In the forelimb, basilosaurids resemble modern cetaceans, in that their elbow joint is not separately mobile and their hand webbed with individual digits not recognizable (Uhen 2004). Basilosaurids are like most mammals in that there are only three phalanges per finger, whereas in modern cetaceans this number is commonly increased.
Odontoceti and Mysticeti: Modern Cetaceans
Around 34 million years ago, the first representatives of the modern groups of whales, odontocetes and mysticetes are found. It is now generally assumed that odontocetes and mysticetes (together called Neoceti) arose from a common Eocene cetacean ancestor and are thus monophyletic. The most important innovation of the odontocete body plan is the acquisition of echolocation: These animals produce sounds that are reflected from objects that surround them, and these reflections enable them to image their surroundings. Mysticetes acquired a novel feeding mechanism: they filter feed for bulk prey (e.g., krill), using strainers in their mouth, the baleen plates. Although echolocation and filter feeding are important evolutionary themes of odontocetes and mysticetes, respectively, both of these suborders are diverse, feeding on different prey and using different hunting techniques.
Odontocetes and mysticetes conquered nearly all of the oceans: they include coastal and off-shore forms, arctic and tropical waters, shallow water, deep sea, and riverine forms. Good introductions to the evolutionary history of odontocetes and mysticetes have been published (Fordyce and Muizon 2001; Bianucci and Landini 2007).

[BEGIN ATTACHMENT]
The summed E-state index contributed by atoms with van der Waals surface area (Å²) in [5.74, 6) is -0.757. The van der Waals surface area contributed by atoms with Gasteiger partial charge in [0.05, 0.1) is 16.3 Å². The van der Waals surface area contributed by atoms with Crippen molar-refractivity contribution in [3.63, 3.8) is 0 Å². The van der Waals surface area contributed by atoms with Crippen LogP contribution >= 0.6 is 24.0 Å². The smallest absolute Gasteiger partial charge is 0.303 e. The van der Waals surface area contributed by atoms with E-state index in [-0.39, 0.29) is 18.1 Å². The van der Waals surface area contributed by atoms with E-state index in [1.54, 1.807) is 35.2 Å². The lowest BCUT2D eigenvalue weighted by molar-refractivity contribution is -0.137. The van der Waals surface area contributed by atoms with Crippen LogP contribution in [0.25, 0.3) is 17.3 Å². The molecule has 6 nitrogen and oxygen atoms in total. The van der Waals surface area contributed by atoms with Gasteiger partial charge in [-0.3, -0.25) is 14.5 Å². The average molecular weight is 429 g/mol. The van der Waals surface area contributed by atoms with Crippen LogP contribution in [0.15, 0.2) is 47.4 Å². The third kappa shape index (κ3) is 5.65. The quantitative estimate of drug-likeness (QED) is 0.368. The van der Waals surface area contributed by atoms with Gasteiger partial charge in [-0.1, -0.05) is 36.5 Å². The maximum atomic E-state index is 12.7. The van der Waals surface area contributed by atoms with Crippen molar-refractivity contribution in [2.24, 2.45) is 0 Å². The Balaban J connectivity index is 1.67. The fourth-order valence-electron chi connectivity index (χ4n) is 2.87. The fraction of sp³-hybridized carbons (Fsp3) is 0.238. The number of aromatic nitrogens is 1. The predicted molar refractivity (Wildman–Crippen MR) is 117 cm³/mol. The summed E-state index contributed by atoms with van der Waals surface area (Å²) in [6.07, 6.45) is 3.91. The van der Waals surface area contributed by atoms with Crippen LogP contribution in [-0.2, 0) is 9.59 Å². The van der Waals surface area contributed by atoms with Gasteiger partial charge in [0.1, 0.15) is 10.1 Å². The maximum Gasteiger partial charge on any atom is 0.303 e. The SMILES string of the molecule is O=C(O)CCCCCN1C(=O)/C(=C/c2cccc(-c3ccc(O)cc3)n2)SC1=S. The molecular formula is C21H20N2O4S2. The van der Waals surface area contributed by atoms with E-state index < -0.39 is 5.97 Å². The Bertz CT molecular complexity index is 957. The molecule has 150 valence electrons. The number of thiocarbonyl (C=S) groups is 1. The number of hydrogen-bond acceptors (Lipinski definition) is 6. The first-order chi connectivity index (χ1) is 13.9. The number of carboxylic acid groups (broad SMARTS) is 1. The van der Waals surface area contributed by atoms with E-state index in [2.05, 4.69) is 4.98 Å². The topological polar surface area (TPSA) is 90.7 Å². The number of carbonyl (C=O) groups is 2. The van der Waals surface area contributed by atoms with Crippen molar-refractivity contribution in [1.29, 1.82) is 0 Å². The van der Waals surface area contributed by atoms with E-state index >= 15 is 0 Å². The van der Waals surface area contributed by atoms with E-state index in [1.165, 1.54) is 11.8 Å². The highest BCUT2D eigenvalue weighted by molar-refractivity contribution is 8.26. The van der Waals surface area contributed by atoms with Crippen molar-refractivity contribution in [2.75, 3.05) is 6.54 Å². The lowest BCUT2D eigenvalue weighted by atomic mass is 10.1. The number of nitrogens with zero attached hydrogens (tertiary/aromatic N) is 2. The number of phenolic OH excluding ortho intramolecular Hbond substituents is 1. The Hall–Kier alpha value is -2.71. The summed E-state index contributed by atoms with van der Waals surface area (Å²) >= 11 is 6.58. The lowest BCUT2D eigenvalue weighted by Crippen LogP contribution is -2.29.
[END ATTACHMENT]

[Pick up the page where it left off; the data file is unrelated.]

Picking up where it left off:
In spite of our advances in understanding of the pattern of cetacean origins, it remains unclear which process caused this pattern: Why did cetaceans enter the oceans? The availability of rich new food sources has been proposed as a reason for the cetacean entry into the water, but this is unlikely, given that cetacean ancestors already lived in very shallow freshwater. The new find of aquatic behaviors in raoellids suggests that these animals used the water as a refuge against danger. Raoellid teeth are very different from those of early cetaceans, suggesting that a dietary shift took place after the habitat change and may have been critical in the early diversification of cetaceans but not in their entry into the water. On the other hand, it is not clear what raoellids ate, and neither raoellid nor early cetacean dentitions have good modern analogs. It has been suggested that early cetaceans ate fish (O'Leary and Uhen 1999).
The rich fossil record that has emerged can now be used to enrich other subfields of evolutionary science, including developmental biology, comparative anatomy, and molecular systematics. We hope that a detailed understanding of evolutionary patterns will allow us to determine the processes that drove cetacean evolution.
We thank the Geological Survey of Pakistan for collaborating in collecting and studying Pakistani fossils and for logistic support, and Dr. S. Taseer Hussain for his leadership of the Howard University-Geological Survey of Pakistan project. We thank Ajay Thakore and the Gujarat Mining Development Corporation for assistance with fieldwork in Gujarat, and Mr. Bhatti of Bhuj for help with logistics. We thank the Alaska Eskimo Whaling Commission and the Barrow Whaling Captains Association for access to specimens and contributing to their scientific study. The Bowhead whale specimens were collected under NMFS marine mammal collection permit 814-1899. We also thank the Department of Wildlife, North Slope Borough, and the Barrow Arctic Science Consortium for logistic support and assistance in the acquisition of specimens. This work was supported by grants from the Indian Department of Science and Technology (to Sunil Bajpai) and the US National Science Foundation (to J. G. M. Thewissen).